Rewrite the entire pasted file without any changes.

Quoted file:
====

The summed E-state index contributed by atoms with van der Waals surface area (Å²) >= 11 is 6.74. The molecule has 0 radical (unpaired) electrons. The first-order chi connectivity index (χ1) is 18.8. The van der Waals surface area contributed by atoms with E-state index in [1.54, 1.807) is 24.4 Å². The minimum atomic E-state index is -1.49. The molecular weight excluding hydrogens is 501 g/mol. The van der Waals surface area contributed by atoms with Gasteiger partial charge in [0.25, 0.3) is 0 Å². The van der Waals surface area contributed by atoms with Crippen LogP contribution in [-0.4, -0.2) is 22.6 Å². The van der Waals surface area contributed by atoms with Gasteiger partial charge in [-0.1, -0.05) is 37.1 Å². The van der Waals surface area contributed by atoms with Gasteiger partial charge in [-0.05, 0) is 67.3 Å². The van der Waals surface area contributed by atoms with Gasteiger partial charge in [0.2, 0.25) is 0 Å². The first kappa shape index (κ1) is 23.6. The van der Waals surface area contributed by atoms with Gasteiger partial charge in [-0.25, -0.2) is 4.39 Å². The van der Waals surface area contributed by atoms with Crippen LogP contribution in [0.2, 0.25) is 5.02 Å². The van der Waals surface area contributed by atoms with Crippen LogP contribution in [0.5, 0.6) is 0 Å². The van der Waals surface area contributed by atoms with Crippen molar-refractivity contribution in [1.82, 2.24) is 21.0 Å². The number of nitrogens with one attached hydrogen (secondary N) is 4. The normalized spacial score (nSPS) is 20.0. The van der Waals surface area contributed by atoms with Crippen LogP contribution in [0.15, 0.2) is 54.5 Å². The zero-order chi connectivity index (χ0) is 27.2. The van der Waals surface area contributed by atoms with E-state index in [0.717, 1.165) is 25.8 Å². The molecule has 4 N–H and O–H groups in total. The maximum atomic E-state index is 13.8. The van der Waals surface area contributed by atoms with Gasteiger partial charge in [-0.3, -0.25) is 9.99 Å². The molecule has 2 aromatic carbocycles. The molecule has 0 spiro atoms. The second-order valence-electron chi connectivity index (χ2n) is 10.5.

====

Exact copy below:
The summed E-state index contributed by atoms with van der Waals surface area (Å²) >= 11 is 6.74. The molecule has 0 radical (unpaired) electrons. The first-order chi connectivity index (χ1) is 18.8. The van der Waals surface area contributed by atoms with E-state index in [1.54, 1.807) is 24.4 Å². The minimum atomic E-state index is -1.49. The molecular weight excluding hydrogens is 501 g/mol. The van der Waals surface area contributed by atoms with Gasteiger partial charge in [0.25, 0.3) is 0 Å². The van der Waals surface area contributed by atoms with Crippen LogP contribution in [-0.4, -0.2) is 22.6 Å². The van der Waals surface area contributed by atoms with Gasteiger partial charge in [-0.1, -0.05) is 37.1 Å². The van der Waals surface area contributed by atoms with Gasteiger partial charge in [-0.05, 0) is 67.3 Å². The van der Waals surface area contributed by atoms with Gasteiger partial charge in [0.2, 0.25) is 0 Å². The first kappa shape index (κ1) is 23.6. The van der Waals surface area contributed by atoms with Gasteiger partial charge in [-0.25, -0.2) is 4.39 Å². The van der Waals surface area contributed by atoms with Crippen LogP contribution in [0.2, 0.25) is 5.02 Å². The van der Waals surface area contributed by atoms with Crippen LogP contribution in [0.5, 0.6) is 0 Å². The van der Waals surface area contributed by atoms with Crippen molar-refractivity contribution in [1.82, 2.24) is 21.0 Å². The number of nitrogens with one attached hydrogen (secondary N) is 4. The normalized spacial score (nSPS) is 20.0. The van der Waals surface area contributed by atoms with Crippen LogP contribution in [0.15, 0.2) is 54.5 Å². The zero-order chi connectivity index (χ0) is 27.2. The van der Waals surface area contributed by atoms with E-state index in [0.717, 1.165) is 25.8 Å². The molecule has 4 N–H and O–H groups in total. The maximum atomic E-state index is 13.8. The van der Waals surface area contributed by atoms with Gasteiger partial charge in [-0.3, -0.25) is 9.99 Å². The molecule has 2 aromatic carbocycles. The molecule has 0 spiro atoms. The second-order valence-electron chi connectivity index (χ2n) is 10.5.